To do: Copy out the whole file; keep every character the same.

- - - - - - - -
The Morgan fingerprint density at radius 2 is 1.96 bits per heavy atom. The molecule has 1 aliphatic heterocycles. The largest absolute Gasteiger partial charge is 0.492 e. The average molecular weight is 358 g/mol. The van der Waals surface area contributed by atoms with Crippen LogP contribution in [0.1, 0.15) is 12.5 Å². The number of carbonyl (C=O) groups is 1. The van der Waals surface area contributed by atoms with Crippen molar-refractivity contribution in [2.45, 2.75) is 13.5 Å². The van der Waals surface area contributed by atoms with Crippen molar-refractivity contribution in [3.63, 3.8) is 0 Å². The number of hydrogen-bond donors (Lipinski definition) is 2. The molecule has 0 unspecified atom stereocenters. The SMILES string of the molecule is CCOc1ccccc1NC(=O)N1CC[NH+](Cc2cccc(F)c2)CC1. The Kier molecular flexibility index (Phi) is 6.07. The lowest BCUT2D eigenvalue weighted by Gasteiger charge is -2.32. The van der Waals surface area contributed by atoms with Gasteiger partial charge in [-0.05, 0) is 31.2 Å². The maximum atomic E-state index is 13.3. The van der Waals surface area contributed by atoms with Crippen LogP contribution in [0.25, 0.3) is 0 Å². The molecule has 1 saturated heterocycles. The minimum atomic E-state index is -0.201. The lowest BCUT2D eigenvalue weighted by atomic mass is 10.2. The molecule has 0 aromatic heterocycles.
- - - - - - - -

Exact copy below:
The Morgan fingerprint density at radius 2 is 1.96 bits per heavy atom. The molecule has 1 aliphatic heterocycles. The largest absolute Gasteiger partial charge is 0.492 e. The average molecular weight is 358 g/mol. The van der Waals surface area contributed by atoms with Crippen LogP contribution in [0.1, 0.15) is 12.5 Å². The number of carbonyl (C=O) groups is 1. The van der Waals surface area contributed by atoms with Crippen molar-refractivity contribution in [2.45, 2.75) is 13.5 Å². The van der Waals surface area contributed by atoms with Crippen molar-refractivity contribution in [3.63, 3.8) is 0 Å². The number of hydrogen-bond donors (Lipinski definition) is 2. The molecule has 0 unspecified atom stereocenters. The SMILES string of the molecule is CCOc1ccccc1NC(=O)N1CC[NH+](Cc2cccc(F)c2)CC1. The Kier molecular flexibility index (Phi) is 6.07. The lowest BCUT2D eigenvalue weighted by Gasteiger charge is -2.32. The van der Waals surface area contributed by atoms with Gasteiger partial charge in [-0.05, 0) is 31.2 Å². The maximum atomic E-state index is 13.3. The van der Waals surface area contributed by atoms with Crippen LogP contribution in [0.25, 0.3) is 0 Å². The molecule has 1 saturated heterocycles. The minimum atomic E-state index is -0.201. The lowest BCUT2D eigenvalue weighted by atomic mass is 10.2. The molecule has 0 aromatic heterocycles.